Zwardoń [ˈzvardɔɲ] is a village in the administrative district of Gmina Rajcza, within Żywiec County, Silesian Voivodeship, in the Żywiec Beskids mountain range in southern Poland, on the border with Slovakia. It lies approximately 10 kilometres (6 mi) west of Rajcza, 25 km (16 mi) south-west of Żywiec, and 82 km (51 mi) south of the regional capital Katowice. The village is mostly known for mountain tourism and as a border crossing point. In 1884, a railway line to Čadca was opened. Although Zwardoń belongs nowadays to the Silesian Voivodeship, historically it lied in Lesser Poland. The village has a population of approximately 1,000.
Location and transport
Zwardoń, located at the elevation of 690 meters above sea level, is placed between three mountain passes - Przysłop, Zwardońska and Graniczne. Until 1975, the village was administratively tied with Kraków and Lesser Poland. In 1975 - 1999, it belonged to Bielsko-Biala Voivodeship, and after the territorial reform of Poland in 1999, it became part of the Silesian Voivodeship, even though historically it does not belong to Silesia. Zwardoń has a rail station along the historic Galician Transversal Railway, which connects Żywiec and other Polish cities with Slovak town of Zilina, and further on, Vienna. Since the construction of the line, Zwardoń has been a border station, and the crossing was closed down in 2007, due to Schengen Agreement. The village is also located on the Expressway S69, which goes from Bielsko-Biała to Slovakia.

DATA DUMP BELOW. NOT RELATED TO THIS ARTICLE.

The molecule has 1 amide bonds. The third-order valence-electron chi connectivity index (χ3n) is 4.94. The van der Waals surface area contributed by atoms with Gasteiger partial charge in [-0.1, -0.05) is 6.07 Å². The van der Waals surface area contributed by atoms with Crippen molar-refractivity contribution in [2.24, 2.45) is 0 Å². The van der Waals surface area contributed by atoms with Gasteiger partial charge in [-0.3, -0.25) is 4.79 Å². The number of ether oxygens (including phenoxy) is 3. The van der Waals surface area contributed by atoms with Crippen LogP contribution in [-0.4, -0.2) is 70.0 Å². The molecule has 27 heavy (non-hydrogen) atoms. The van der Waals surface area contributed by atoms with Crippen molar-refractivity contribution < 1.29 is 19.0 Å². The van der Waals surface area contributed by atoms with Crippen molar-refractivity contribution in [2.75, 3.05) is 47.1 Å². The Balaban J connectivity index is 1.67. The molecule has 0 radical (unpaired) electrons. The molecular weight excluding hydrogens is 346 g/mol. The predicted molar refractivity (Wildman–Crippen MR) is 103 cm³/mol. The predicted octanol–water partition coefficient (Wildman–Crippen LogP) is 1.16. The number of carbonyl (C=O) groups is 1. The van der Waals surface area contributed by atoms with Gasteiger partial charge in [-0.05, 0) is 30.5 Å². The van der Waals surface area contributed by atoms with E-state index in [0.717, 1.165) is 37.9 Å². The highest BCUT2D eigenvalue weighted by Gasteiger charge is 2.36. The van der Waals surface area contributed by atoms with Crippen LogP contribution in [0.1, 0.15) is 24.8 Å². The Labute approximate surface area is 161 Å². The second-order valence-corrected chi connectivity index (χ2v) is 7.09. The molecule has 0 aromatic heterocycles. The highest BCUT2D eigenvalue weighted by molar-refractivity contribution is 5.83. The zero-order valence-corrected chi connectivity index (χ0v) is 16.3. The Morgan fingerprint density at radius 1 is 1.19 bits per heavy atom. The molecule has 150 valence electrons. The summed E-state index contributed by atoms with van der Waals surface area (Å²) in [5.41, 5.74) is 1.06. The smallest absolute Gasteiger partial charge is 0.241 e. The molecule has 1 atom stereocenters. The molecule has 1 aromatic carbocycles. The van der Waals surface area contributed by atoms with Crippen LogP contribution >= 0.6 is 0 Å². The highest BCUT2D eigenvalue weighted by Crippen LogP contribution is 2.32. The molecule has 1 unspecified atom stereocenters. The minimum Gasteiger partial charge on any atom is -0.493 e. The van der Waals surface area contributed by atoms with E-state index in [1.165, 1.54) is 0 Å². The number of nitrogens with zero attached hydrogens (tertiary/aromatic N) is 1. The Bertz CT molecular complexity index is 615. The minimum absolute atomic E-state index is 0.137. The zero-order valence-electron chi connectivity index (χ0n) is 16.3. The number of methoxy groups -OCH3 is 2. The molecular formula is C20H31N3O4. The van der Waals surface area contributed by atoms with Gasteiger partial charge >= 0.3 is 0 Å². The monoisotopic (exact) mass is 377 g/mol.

Zwardoń is a relatively young village. It is not known exactly when it was established, most probably some time in the 17th century. Its oldest district is the settlement called Myto, which was probably established by shepherds, who came to this area from the overcrowded villages around Węgierska Górka. The name Zwardoń appears on the maps for the first time in the late 18th century. The village belonged to Lesser Poland, in its extreme southwest corner, near the border with the Kingdom of Hungary. In the late 18th century, after the Partitions of Poland, and the creation of Galicia, Emperor Joseph II ordered the construction of a road along the Przysłop mountain pass. Zwardoń belonged to Żywiec County, and it remained a small village until 1884, when the rail line was opened from Żywiec to Cadca. By 1889, the population grew to 124, in 1891 a post office was opened here, and in 1901, an elementary school.
In the 1930s Zwardoń, which belonged to Kraków Voivodeship, became a popular skiing location. Enjoying good climate, snowy winters, treeless slopes and good rail connections, the village prospered. New houses were built, in winter, special trains from Warsaw would bring tourists and skiers. In 1930, a ski jumping hill was opened. During World War II Zwardoń was directly annexed by the Third Reich. Its 356 Polish residents were expelled, and replaced by the Germans. After the war, Zwardoń remained a popular tourist center, due to well-developed skiing infrastructure, guest houses and several trails.